Reconstruction of Aleppo’s Old City faces cultural, logistical challenges

People walk past the old customs buildings, left, and Peoria restaurant, right, near Aleppo's historic citadel, in the regime-controlled area of the city, last year. (File photo/Reuters)
Updated 04 December 2017

Reconstruction of Aleppo’s Old City faces cultural, logistical challenges

DAMASCUS: When Diana — a young woman from Aleppo, Syria, who now lives in London — saw the new facade of her family’s ancient home and others like it in Al-Siffahieh in the Old City of Aleppo, she was underwhelmed.
“(They) look really good, but they don’t feel like home,” she said. “We loved the vintage, washed-out stones because they were material evidence of the glorious past, which gave Aleppo’s ancient city an exotic air.”
Syria’s civil war, which erupted in 2011, has seen Aleppo’s Old City — a location of rich cultural heritage filled with significant archaeological sites, including the Great Umayyad Mosque and the Citadel, dating back as far as the 12th century — transformed into a battlefront for most of the four years from 2012 to 2016, with much of its historical wealth damaged or destroyed.
In January this year, a UNESCO-led mission reported, “Approximately 60 percent of the old city has been severely damaged, with 30 percent totally destroyed.” 
In May, plans were announced to renovate and restore around 250 buildings in Aleppo’s Old City. Tim Williams of the University College of London Institute of Archaeology warns that such processes often fail to take into account the needs and desires of local communities.
“The danger is that top-down, externally motivated projects will focus on the commercially attractive rather that what enables communities to feel that Aleppo is once more their city and home,” Williams said. 
“Aleppo is an example of the need for engaging with the needs of those communities to rebuild themselves, and to examine how heritage and archaeology can contribute meaningfully to that process.”
Mazen Samman, UNESCO’s associate program coordinator in Aleppo, said in August: “Our vision is to rebuild the Old City exactly as it was before the war, with the same stones where we can.” An admirable sentiment, but — Williams suggested — perhaps a misguided one.
“There will always be compromises in what can be rebuilt. Interiors will certainly change and there needs to be care that it is not a pastiche or just facadism, but a realistic attempt to rebuild communities, while also providing 21st century facilities,” he said. “There is a place for new design alongside historic reconstruction. Rather than considering individual buildings, the reconstruction needs to focus on capturing the sense of place of Aleppo and working toward restoring that — the feeling of distinct districts or the central souks, for example.” That would, he stressed, require “a holistic approach, working with local communities, to identify the priorities for reconstruction or repair.”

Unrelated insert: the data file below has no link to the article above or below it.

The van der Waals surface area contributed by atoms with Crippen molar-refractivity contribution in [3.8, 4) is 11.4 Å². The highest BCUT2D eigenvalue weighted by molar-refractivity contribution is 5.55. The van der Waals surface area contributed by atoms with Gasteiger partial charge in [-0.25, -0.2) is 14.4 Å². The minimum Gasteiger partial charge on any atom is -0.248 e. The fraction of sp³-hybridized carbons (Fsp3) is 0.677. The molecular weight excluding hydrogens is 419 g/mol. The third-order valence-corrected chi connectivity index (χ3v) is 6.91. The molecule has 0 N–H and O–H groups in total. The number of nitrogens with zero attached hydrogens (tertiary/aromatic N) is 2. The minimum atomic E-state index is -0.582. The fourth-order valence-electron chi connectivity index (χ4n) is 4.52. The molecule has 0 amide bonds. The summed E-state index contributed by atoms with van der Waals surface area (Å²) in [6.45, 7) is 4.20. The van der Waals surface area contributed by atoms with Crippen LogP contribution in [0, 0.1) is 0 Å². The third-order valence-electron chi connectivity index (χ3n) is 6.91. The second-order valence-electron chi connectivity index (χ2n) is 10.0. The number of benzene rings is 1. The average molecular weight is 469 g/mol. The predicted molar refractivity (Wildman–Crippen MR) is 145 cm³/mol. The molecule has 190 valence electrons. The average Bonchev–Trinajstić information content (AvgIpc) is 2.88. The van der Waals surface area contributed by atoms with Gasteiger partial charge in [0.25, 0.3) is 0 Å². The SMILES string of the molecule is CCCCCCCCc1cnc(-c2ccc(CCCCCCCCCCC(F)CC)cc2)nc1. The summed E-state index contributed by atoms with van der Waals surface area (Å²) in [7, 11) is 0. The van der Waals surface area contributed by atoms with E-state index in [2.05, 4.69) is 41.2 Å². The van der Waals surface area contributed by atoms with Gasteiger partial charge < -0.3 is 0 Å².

Williams highlighted one project that already offers hope for a sensitive, appropriate restoration of Aleppo’s Old City — a $648,000 heritage conservation program established by the World Monuments Fund (WMF) that will train Syrian refugees to rebuild historic heritage sites “with a thoughtful program that calls for the rehabilitation of the historic souk, in order to pave the way for the return of commerce to Aleppo and for the recovery of the sense of communal space that the marketplace once engendered.”
But Williams added that UNESCO’s World Heritage Committee is concerned that rehabilitation and restoration works are taking place without quality control and stressed the need for detailed studies and extensive fieldwork before rebuilding begins.
“The pace of redevelopment is always problematic for heritage: Communities want to rebuild their shattered lives and spaces as soon as possible, understandably,” Williams said.
“Good historical reconstruction and repair often takes more time than tearing down the remnants and building anew. The heritage community needs to show that the additional process of good quality restoration and crafts skills are an essential part of building something that can draw communities together again.”
There have already been positive signs that that can happen. On Nov. 17, locals celebrated the completion of restoration work on the ancient Souk Khan El Gomrok — first built in the 16th century — with 100 stores resuming business after being shut for years; exactly the kind of project that Williams believes could result in a successful restoration of the Old City.
“If Aleppo is to become a destination for international visitors again — a vital part of its economy before the war,” he said, “it needs to place sustainable heritage conservation at the heart of a strategic vision.”


UN chief will work with new Lebanon government on reforms

Updated 13 min 17 sec ago

UN chief will work with new Lebanon government on reforms

  • Guterres’ spokesperson said the United Nations was committed to supporting “Lebanon’s strengthening of its sovereignty, stability and political independence”
  • Lebanon formed a new government under Prime Minister Hassan Diab

BEIRUT: UN Secretary General Antonio Guterres welcomed the formation of a new Lebanese government on Tuesday and will work with the new premier to support reforms in the heavily indebted country grappling with an urgent economic crisis.
A statement issued by Guterres’ spokesperson also said the United Nations was committed to supporting “Lebanon’s strengthening of its sovereignty, stability and political independence.”
Lebanon formed a new government under Prime Minister Hassan Diab after the Shiite Hezbollah movement and its allies agreed on a cabinet after weeks of wrangling over portfolios.